IN THE NEWS
The Chronicles biweekly column In the News offers a digest of commentary and quotations by a few of the University faculty members, students and alumni who have been headlining the news in recent weeks. Chicago faculty members are some of the most frequently quoted experts, so space allows publishing references to only selected examples. To read many of the full newspaper articles mentioned in this column, visit the In the News column at the University News Office Web site: http://www-news.uchicago.edu/.
President Randel was quoted in stories published Thursday, Feb. 20, in the Chicago Sun-Times and the Chicago Tribune, which reported on the University and other higher education institutions filing a friend-of-the-court brief in the University of Michigan college admissions legal case before the U.S. Supreme Court. Chicago was joined by Harvard, Yale and Princeton universities in filing the brief, which supports the right of universities to take raceamong many other characteristicsinto consideration in admissions processes. The modern world requires that people of fundamentally different intellectual and cultural perspectives be capable of engaging one another productively, said Randel. A university education that fails to take account of this is a dismal failure. More than 300 organizations have filed more than 60 briefs in Michigans favor, asking the Court to continue to permit universities to take race into account in admissions processes.
Martha McClintock, the David Lee Shillinglaw Distinguished Service Professor in Psychology and the College, was interviewed for a story that appeared in the Tuesday, Feb. 25 New York Times. The story described how nature vs. nurture, genes vs. the environment, culture vs. biology or evolution vs. social construction, are dichotomies that many researchers believe make no sense, because to explain human nature, or any animal behavior, requires multiple interactionssuch as DNAs reliance on proteins, and proteins reliance on cells, for instance. McClintock, who has done research on rat reproduction, said: Theres a constant back and forth between genes and the environment. Its important to remember that genes came to be what they are solely because of their capacity to interact with the environment and make the right products in response to the environment.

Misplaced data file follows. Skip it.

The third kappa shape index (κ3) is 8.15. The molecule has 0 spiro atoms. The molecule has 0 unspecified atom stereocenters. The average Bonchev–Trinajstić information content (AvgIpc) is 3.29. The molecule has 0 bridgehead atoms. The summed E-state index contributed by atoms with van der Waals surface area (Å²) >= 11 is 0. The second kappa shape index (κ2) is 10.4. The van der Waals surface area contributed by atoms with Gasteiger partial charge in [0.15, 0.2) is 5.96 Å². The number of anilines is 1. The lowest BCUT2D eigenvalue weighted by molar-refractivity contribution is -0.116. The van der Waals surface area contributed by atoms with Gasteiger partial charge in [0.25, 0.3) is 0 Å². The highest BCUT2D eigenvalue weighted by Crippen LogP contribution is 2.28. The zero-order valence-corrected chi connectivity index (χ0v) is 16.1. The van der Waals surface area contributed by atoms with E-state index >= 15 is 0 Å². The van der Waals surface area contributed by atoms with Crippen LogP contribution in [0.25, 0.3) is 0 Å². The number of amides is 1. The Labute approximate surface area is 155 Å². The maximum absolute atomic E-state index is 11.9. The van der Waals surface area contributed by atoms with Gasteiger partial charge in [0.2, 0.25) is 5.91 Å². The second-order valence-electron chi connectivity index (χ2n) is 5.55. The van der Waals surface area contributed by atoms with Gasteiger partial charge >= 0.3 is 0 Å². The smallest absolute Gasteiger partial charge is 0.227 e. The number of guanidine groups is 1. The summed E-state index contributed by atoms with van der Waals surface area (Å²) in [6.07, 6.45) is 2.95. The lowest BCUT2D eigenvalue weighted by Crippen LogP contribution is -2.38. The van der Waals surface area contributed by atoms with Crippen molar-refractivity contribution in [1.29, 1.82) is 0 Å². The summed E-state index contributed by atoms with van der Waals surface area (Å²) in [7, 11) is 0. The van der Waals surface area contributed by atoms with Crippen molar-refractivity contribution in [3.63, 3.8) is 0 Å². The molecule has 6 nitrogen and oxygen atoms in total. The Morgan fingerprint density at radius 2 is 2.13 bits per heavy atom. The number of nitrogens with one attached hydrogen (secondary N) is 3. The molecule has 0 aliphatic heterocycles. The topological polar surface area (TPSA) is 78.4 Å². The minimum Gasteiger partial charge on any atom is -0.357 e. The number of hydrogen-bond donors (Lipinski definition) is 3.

Geoffrey Stone, the Harry Kalven Jr. Distinguished Service Professor in the Law School, wrote an op-ed that was published Sunday, Feb. 16, in the Chicago Tribune. Stone wrote about a threat to Americans civil liberties during wartime (See story, Page 1), a topic he tackles in a new book to be published in 2004. Drawing on events in Americas history, including the Alien and Sedition Acts of 1798, the Espionage Act (1919-1920) of the Wilson administration and Franklin Roosevelts Executive Order 9066 issued in 1942which sent more than 110,000 Japanese-Americans to internment campsStone cautioned against harsh reactions that restrict citizens civil liberties during times of war and national emergencies. In most cases in the past, he noted, it was only in hindsight that the government recognized its mistakes and followed them with public apologies and reparations. It is much easier to look back on past crises and find our predecessors wanting than it is to make wise judgments when we ourselves are in the eye of the storm. But that challenge now falls to us.